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You Can’t Livestream Church

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Last year, the Georgetown University athletic department tweeted:

With the world trending toward Virtual Reality (VR), we ask you to take a step back and experience the @GeorgetownHoops Actual Reality (AR) Seating Section!

Those who purchased tickets in the “Actual Reality” seating section were asked to leave their phones at home or drop them off at a phone check-in station. Phoneless fans were encouraged to “actually talk face to face” and—get this—watch the game.

Just as attending a basketball game has changed in our hyperconnected age, so has attending church. With increasing frequency, churches are encouraging folks to “attend” church virtually through an online livestream. Although a livestream can be a great tool to serve people unable to attend, it can’t replace the experience of actually going to church.

Blessings of a Livestream

My church has a livestream, and it helps many people. I think of one church member whose health legitimately prevents her from coming to worship with the church family. Every Sunday she has her iPad locked and loaded with the livestream, and for her, it’s a great blessing to remain somewhat connected to her church family. In other instances, people traveling overseas have been able to listen online, and EMTs have been able to tune in when work has prevented their attendance. For such scenarios, and probably a thousand others, the livestream is truly a gift.

But don’t be mistaken: Church isn’t something you can get solely online.

Blessings of Attending Church

In the Bible, “church” doesn’t refer to an event, but a people. The church is a family that you belong to by faith in Jesus Christ. When you trust him, you get his family, the church (for better or worse!). The event of Sunday morning worship with preaching, prayer, singing, and fellowship is what the church does when it gathers, but family is what the church is.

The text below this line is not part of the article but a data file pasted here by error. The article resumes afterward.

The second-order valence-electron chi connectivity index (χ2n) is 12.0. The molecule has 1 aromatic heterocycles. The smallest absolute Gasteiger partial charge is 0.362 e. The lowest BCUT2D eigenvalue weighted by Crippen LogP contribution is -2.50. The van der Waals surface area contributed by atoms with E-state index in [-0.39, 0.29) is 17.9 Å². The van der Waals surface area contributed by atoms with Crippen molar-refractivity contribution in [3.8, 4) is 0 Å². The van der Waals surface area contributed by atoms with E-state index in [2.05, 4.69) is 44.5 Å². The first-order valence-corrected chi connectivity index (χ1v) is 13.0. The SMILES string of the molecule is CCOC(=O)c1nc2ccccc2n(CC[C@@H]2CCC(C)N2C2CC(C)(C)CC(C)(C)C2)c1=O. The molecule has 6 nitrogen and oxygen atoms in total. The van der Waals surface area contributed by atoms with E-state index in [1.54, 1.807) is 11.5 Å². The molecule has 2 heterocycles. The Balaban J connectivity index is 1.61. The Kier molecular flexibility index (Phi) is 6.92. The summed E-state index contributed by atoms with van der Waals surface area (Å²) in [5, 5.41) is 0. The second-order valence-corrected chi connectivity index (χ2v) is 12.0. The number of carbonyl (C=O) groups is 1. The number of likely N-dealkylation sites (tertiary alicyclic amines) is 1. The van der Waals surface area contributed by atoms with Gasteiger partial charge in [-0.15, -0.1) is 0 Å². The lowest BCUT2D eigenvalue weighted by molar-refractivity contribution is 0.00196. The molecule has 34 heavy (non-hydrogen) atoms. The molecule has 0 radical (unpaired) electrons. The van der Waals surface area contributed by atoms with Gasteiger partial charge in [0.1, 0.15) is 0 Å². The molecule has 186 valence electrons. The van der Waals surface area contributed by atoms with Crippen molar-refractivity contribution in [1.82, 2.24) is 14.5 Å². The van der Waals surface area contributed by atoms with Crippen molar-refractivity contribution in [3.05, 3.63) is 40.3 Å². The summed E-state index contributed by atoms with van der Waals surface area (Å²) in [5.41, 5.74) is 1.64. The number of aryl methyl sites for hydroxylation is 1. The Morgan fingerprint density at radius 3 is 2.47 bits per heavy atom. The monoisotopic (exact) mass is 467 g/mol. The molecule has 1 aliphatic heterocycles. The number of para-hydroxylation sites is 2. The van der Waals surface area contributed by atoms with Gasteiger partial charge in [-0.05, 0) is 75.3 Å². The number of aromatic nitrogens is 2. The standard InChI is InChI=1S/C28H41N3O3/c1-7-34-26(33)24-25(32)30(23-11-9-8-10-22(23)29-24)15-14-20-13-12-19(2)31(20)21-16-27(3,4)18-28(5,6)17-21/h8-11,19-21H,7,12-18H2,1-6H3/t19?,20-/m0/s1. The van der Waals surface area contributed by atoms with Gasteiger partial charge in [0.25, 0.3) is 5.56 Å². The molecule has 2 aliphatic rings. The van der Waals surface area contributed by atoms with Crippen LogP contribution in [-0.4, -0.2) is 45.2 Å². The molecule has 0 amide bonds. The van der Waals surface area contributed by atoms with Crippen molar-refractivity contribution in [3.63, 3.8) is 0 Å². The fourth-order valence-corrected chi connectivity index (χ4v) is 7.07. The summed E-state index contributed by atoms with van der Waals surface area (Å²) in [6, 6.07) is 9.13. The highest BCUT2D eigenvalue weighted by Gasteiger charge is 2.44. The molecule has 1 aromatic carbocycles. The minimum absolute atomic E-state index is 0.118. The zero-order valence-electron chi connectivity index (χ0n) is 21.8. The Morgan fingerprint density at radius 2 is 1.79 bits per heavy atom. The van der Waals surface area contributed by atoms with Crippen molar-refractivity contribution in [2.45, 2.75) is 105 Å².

As a family, the New Testament authors call believers to love one another, bear with one another, forgive one another, and more than 50 additional “one another” commands. The author of Hebrews writes to Christians: “Let us consider how to stir up one another to love and good works, not neglecting to meet together, as is the habit of some, but encouraging one another” (Heb. 10:24–25). When we neglect to meet together—now easier than ever before with livestreaming—we’re missing out on the “one anothering” that occurs when the church gathers as family.

Virtual attendance also fosters a consumer mentality. Yes, you can consume a sermon and stay “in the know” via livestream, but you won’t be able to fully participate in the joys, sorrows, and God-intended discomforts of family life. Church shouldn’t be something we consume but something we participate in. To some degree, church is supposed to be uncomfortable, since the church body is called to love fellow sinner-saints, exercise patience, gentleness, and sacrificial service, and walk together through the messiness of family life in a fallen world. Like physical exercise, discomfort is part of the plan to grow us.

Don’t Trade Actual Church for Virtual Church

To put it bluntly, virtual church isn’t church. When church members livestream Sunday worship because it’s their only option, it’s still the church family’s responsibility and privilege to visit, pray with, and care for them so that they can stay as connected as possible.

For everyone who can attend, however, it’s my hope that you’ll find a local church family to join, and after experiencing the goodness of church family, you won’t want to trade it for virtual reality. The next time you’re tempted to stay in your house slippers and sweatpants on Sunday morning and tune in via the livestream, go ahead and wear your sweats and slippers to church. Choose the actual reality.

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